JANUARY 2012? |? S1

15 – APPRAISE–2 ATLAS ACS 2-TIMI 56 Safety P <0.001 TRACER Safety P <0.001

10 – Events* per 1,000 patients

Safety P = 0.001


P = NS

P <0.001 P = 0.03 P = 0.04 P = NS


–5 –

P = NS Ef cacy P = 0.002

–10 – P = 0.02 Ef cacy CVD, MI, stroke CVD, MI, stroke, RI, UR Death

–15 –

P = NS Ef cacy TIMI major bleeding


Figure 1 | Comparison of the results of the APPRAISE?2,5 ATLAS ACS 2?TIMI 56,6 and TRACER7 trials. The data are for the study drug versus placebo. Bleeding was increased in all studies; only the ATLAS ACS 2?TIMI 56 trial demonstrated efficacy and decreased mortality (data for rivaroxaban 2.5?mg shown with modified intention-to-treat analysis). Follow-up times are as follows: APPRAISE?2 median 8?months; ATLAS ACS 2?TIMI 56 mean 13?months; TRACER median 16.5?months. *Events are reported on the basis of individual end points. Abbreviations: CVD, cardiovascular death; ICH,?intracranial hemorrhage; MI, myocardial infarction; RI, recurrent ischemia with rehospitalization; UR,?urgent coronary revascularization.

particu?larly favorably received. The investi? gators randomly assigned 15,526 patients with ACS to rivaroxaban 2.5?mg or 5.0?mg twice daily, or placebo on a background of aspirin alone (stratum?1) or aspirin plus a thienopyridine (stratum?2; 93% of patients). Notably, the doses of rivaroxaban used were much lower than that used for full anticoagulation, such as in atrial fibrillation (20?mg once daily). In the pooled cohort, a highly significant 16% relative risk reduction (8.9% vs 10.7%, P?=?0.008) in cardiovascular death, MI, and stroke was observed for rivaroxaban, with a similar reduction in all-cause mortality, MI, and stroke (9.2% vs 11.0%, P?=?0.006) and a 31% (2.3% vs 2.9%, P?=?0.02) reduction in stent thrombosis over a 2?year period. A dose-dependent increase in TIMI major bleeding occurred (placebo: 0.6% vs rivaroxa? ban 2.5?mg: 1.8% and rivaroxaban 5?mg: 2.4%, P?<0.001), but no increase in fatal bleeding was noted. Most importantly, a highly significant 34% reduction in cardiovascular mortality and a 32% reduction in total mortality was observed for rivaroxaban 2.5?mg twice daily.6 Despite its overwhelming efficacy, this trial reminded us that bleeding continues to be a limiting factor in studies of anticoagulant plus antiplatelet agents and that the window of efficacy needs to be carefully defined.
S2? |? JANUARY 2012

Another major trial involved the oral thrombin receptor antagonist vorapaxar. The TRACER trial7 faced issues with bleeding and was terminated early. In this study, 12,944 patients with ACS were randomly assigned to receive vorapaxar or placebo in addition to standard care. Vorapaxar failed to reduce cardio? vascular death, MI, stroke, recurrent ischemia, and urgent revasculariza? tion. This drug led to a 3.4-fold increased risk for intracranial hemorrhage (P ?<0.001) and a 35% increase in bleeding.7 The results of this trial highlighted the ever-present hazards of increased bleeding when adding new antithrombotic agents to standard therapy, especially in patients who are at increased risk for intracranial hemorrhage. A second trial (TRA 2°P-TIMI 50) of vorapaxar in patients with stable coronary artery disease will be reported next year; thus the final word on this drug is still to come. Side-by-side comparison of the three major oral anticoagulant trials shows that only the ATLAS ACS 2?TIMI?56 trial met its primary efficacy end point, reduced mortality, but all studies demon? strated significant increases in bleeding (Figure?1). Given the delicate balance between efficacy and bleeding, strategies to identify patients at high risk, and then triaging therapies accordingly, have generated much interest.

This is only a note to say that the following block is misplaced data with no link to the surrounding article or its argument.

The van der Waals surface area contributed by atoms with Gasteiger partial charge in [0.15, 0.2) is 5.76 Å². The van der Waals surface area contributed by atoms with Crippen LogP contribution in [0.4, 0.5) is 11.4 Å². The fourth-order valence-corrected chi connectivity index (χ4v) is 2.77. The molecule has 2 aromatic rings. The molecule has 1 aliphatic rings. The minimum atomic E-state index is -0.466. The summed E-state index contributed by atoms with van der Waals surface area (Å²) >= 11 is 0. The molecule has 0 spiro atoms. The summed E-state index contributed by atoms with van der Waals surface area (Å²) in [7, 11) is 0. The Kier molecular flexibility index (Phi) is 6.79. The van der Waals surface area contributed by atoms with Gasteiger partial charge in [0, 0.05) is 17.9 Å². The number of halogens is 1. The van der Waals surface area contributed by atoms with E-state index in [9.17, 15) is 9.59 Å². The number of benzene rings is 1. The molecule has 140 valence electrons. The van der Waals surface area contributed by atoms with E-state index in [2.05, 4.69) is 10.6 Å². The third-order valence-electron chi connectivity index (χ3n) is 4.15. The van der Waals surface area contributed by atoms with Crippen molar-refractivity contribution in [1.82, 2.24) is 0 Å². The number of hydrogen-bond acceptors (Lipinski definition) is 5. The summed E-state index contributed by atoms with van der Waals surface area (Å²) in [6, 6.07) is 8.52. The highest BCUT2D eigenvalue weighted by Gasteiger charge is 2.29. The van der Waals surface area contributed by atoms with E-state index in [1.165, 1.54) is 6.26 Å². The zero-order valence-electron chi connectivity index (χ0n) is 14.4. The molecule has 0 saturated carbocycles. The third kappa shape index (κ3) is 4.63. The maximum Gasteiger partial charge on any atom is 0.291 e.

Mathews et?al. included 90,273 patients with ST-segment elevation or ST-segment elevation MI from the ACTION registry– GWTG? to derive (72,813 patients) and valid? ate (17,960 patients) a bleeding risk score using only baseline characteristics.8 Twelve patient characteristics and presenting factors emerged as predictors of major bleeding in the model. Notably, history of stroke or transient ischemic attack, which was present in only 8% of this cohort, did not emerge as risk factors for major bleeding in this model, although they have previously been identified as risk factors for intra? cranial hemorrhage.8 The risk stratification model by Mathews et?al. could guide clinical practice with respect to patient selection for antiplatelet and anticoagulant agents, but the extent to which it can be generalized remains unknown. Ideally, the score should be validated in the setting of randomized trials, various agents, and in high-risk and low-risk patient populations before it is applied?widely. The year 2011 was a historic landmark in the treatment of ACS. Major strides were made in diagnostic technology, tailored medical therapy, and the safe use of a very low-dose anticoagulant. Without doubt, the years to come will see many more trials to better educate physicians on how to walk the tightrope between efficacy and bleeding.